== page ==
2015 Dodge Challenger SRT Hellcat: Performance Apps Review
Like a FitBit for the racetrack.
The 707-hp coupe is a lot of car for a starting price of just under $60,000. But, at nearly 4,500 lbs., it's also just a lot of car, period. If you're not careful, this cat will bite—and getting the most out of it requires practice and patience.
That's why the car's Uconnect infotainment system includes several Hellcat-specific apps that are designed to make you a better driver, and can help you get the most out of your time spent on the track.
Every Hellcat comes with two keys: A black fob limits engine output to 500-hp, while the red fob unleashes the full 707-hp. Even with the red fob in your pocket, however, you can tame the Hellcat through the on-screen SRT performance menu.
Press the SRT button on the center stack, and you'll get access to a number of tools. Track, Sport and Default settings customize the suspension, horsepower, and traction control. There's also a Custom option for fine-tuning your choices, and customizable shift lights so you don't over-rev the engine.
Of course, there's no way to fully explore the limits of the Hellcat's performance on public roads, which is where track apps come in handy.
Beneath the SRT button is one marked Launch. It brings up the Hellcat's Launch Control menu, which is designed to help a driver make faster 0-60 and 0-100 runs. On a Hellcat equipped with a stick shift, you can set the RPM that the engine will hold before launch.
Make sure the car is on a level surface, put the car in first gear, hold down the clutch, and floor the accelerator. Until you let the clutch out, the engine speed won't go past the limit set on the Launch Control screen. Lift your left foot and keep your right foot planted, however, and you'll be treated to the kind of acceleration that usually only drag racers get to experience.
Other apps help you improve your own skills and monitor the car's performance. There's a lap timer that can display data from multiple runs, and an in-dash display that lets drivers practice their reaction time so they don't get embarrassed by high-torque Teslas at a drag strip.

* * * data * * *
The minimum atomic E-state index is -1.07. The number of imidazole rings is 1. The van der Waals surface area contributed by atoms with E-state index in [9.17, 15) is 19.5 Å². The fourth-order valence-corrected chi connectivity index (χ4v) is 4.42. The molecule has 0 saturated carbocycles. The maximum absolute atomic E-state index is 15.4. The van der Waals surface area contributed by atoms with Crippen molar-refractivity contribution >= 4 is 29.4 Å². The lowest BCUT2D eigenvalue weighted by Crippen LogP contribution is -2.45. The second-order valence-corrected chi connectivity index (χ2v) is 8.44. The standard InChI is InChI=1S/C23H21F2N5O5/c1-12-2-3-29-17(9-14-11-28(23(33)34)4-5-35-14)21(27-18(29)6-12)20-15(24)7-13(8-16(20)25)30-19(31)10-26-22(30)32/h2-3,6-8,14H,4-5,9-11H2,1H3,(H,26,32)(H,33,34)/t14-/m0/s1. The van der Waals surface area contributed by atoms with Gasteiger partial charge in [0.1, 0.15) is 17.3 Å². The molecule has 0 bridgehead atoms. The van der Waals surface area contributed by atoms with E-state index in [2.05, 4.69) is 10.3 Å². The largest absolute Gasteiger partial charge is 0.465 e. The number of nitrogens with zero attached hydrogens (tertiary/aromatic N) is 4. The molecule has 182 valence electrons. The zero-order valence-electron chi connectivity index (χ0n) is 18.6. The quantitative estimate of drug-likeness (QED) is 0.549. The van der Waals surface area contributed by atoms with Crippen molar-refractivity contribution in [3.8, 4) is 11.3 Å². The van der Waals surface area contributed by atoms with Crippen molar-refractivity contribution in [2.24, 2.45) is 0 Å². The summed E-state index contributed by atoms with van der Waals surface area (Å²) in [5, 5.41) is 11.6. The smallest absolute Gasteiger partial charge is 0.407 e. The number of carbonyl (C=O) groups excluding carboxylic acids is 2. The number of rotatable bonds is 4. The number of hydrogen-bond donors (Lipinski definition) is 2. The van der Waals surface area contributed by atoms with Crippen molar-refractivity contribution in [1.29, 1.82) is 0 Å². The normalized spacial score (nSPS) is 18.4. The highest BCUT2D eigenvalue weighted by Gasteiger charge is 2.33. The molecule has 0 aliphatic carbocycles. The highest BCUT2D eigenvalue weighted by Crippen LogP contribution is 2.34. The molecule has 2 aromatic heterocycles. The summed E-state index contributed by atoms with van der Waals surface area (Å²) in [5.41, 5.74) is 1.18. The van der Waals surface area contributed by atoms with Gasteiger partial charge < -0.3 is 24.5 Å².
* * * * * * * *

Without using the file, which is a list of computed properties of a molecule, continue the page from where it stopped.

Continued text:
On the 8.4-inch Uconnect screen, you'll find a timer, g-force meter, and gauges for everything from oil and coolant temperatures to boost pressure and air fuel ratio. You can also choose to display any one of those gauges in the full-color LCD gauge cluster between the speedometer and tachometer.
If you subscribe to Chrysler's Uconnect system, the car will even save your data so you can compare 0-60 runs, quarter miles, and stopping distances. Think of it like a FitBit for the track.
Other performance cars have similar setups. The Chevrolet Corvette, for instance, offers a Performance Data Recorder that not only saves lap times, but also records audio and video. Software interprets the car's telemetry data to show drivers what they did well, and what needs improvement.
Sometimes, connectivity in a car can feel like a gimmick. But the Hellcat is one of the most powerful—and least forgiving—cars on the road. Apps that monitor speed and 0-60 times aren't just for bragging rights—they're there to help you safely enjoy a car that has more to offer than most drivers can handle.
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